After 13 years of home-away-from-home games in Seattle, Washington State Cougars athletic director Bill Moos is pulling the plug on the Cougars' almost-yearly trek over the Cascade Mountains.
Thursday's season-opener against Rutgers at CenturyLink Field will serve as the 12th and final installment of what WSU fans have known simply as The Seattle Game since 2002.
"We're going to discontinue it," Moos said. "Really feel that it's run its course -- served us well over the years."
When the tradition started, it was seen as a way to bring the team closer to a significant number of its fans. Western Washington -- and the Seattle area in particular -- is home to a majority of WSU's alumni base and there was a vocal faction of that group that had long lobbied for a game closer to home. When the Seattle Seahawks opened what was known then as Seahawks Stadium in 2002, the timing made sense.
WSU, ranked No. 11 in the preseason AP poll, beat Nevada 31-7 before a near-sellout crowd of 63,588 in the first football game played at what is now reputed as the loudest venue in the NFL. The game was widely accepted as an overwhelming success.
Over the first eight years, WSU continued to bring in out-of-conference opponents, but interest started to dwindle as the program failed to maintain the success it found early in the decade. The game still regularly drew 45,000-plus -- approximately 10,000 more than Martin Stadium's capacity -- but many believed giving up the distinct home-field advantage in Pullman was no longer worth it.
When Moos arrived in the spring of 2010, there wasn't a Seattle game waiting on the schedule.
"When I got to Washington State, I sat down and developed our blueprint that we wanted to follow to move our program in the direction to be successful," Moos said. "We had all kinds of things we wanted to accomplish, but we didn't have any [major] revenue streams."
He saw returning to Seattle in 2011 as one way to change that -- and added a twist. No longer would the Cougars play an early-season nonconference game in Seattle, instead Moos scheduled midseason conference games against Oregon and Oregon State. He knew that by playing the Oregon schools there, WSU was essentially forfeiting home games, but the price was right and WSU needed the money. Plus, the location wasn't going to affect the outcome considering how bad the Cougars were at the time.
"The money we made playing Oregon in 2012 [when the attendance was 60,929] was roughly twice the net revenue that we would have made playing at home in front of a packed house in Martin Stadium," Moos said. "It served its purpose -- it generated funds for us and kind of kick-started what our plans were."
As things progressed, other revenue streams developed. Thanks to network television contracts and the debut of the Pac-12 Network, money was no longer as tight.
"We were able to invest the extra monies that we were realizing from [the Seattle games and TV contracts] to help build $130 million worth of facilities for the football program and Martin Stadium," Moos said. "We've got enthusiasm now. We've got energy. I think we've done a good job of creating exposure in the western side of the state -- which we'll continue to do -- we’re just not going to bring a football game over anymore.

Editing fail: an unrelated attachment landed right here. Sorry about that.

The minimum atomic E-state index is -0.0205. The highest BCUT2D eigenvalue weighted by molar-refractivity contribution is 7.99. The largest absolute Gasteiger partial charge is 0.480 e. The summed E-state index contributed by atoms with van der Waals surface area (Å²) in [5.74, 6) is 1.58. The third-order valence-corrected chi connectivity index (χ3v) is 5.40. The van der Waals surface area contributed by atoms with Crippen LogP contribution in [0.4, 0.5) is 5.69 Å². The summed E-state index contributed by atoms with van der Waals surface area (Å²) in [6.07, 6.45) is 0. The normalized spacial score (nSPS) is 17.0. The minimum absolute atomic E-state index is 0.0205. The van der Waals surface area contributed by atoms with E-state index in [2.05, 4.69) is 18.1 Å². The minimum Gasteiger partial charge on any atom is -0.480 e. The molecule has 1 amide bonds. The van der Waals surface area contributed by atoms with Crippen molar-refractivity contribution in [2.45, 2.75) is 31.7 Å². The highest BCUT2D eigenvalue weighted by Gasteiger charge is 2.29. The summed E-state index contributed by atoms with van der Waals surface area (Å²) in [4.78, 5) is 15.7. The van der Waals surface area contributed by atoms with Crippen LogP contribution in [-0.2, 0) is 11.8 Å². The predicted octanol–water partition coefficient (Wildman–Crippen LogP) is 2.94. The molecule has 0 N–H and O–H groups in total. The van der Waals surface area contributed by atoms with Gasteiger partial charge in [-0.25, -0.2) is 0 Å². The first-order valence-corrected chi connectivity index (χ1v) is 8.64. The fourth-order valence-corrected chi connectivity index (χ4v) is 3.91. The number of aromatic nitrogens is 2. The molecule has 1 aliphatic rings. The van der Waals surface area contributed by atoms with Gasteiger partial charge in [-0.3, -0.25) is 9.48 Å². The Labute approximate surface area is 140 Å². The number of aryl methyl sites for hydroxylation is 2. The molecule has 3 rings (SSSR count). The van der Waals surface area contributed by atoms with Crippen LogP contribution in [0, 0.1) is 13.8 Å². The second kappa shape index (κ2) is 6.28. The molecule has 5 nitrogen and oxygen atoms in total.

"It just felt like it was time to bring everything home."
When the Cougars play their Pullman-opener on Sept. 13 against Portland State, fans will be greeted by a finished product. In the spring, construction was completed on a $61 million football operations building which encloses the west end zone, and more recently a new brick finish at the base of the stands surrounding the field was installed along with a ribbon board for messaging atop the north stands.
"It certainly isn't the largest stadium, but I think it's one of the nicest and really I think is inviting and complements our campus," Moos said.
Moos has told other schools Seattle is no longer on the table for a potential home-and-home series. He turned down an offer from Oklahoma State -- OSU played in Seattle in 2008 and WSU went to Stillwater in 2010 -- because the Cowboys were only interested if the WSU home game was again in Seattle.
Largely as a result of the game being played on a Thursday this year, the final Seattle game will also be the least attended.
"I think I'd be happy if we have 30,000 with what the numbers are now," Moos said.
As part of the home-and-home contract that will also send WSU to New Jersey next year, Rutgers would only commit to a weekday road game, citing travel concerns. Moos said WSU wanted to play Rutgers in Pullman on a Saturday and play the Seattle game midseason, like the past few years, but it just didn't work out. He acknowledged that a Thursday night game in Seattle is less than ideal -- primarily because it'll prevent students, who have begun classes, from attending -- but thought playing on the first big night of college football on national television was a decent-enough consolation.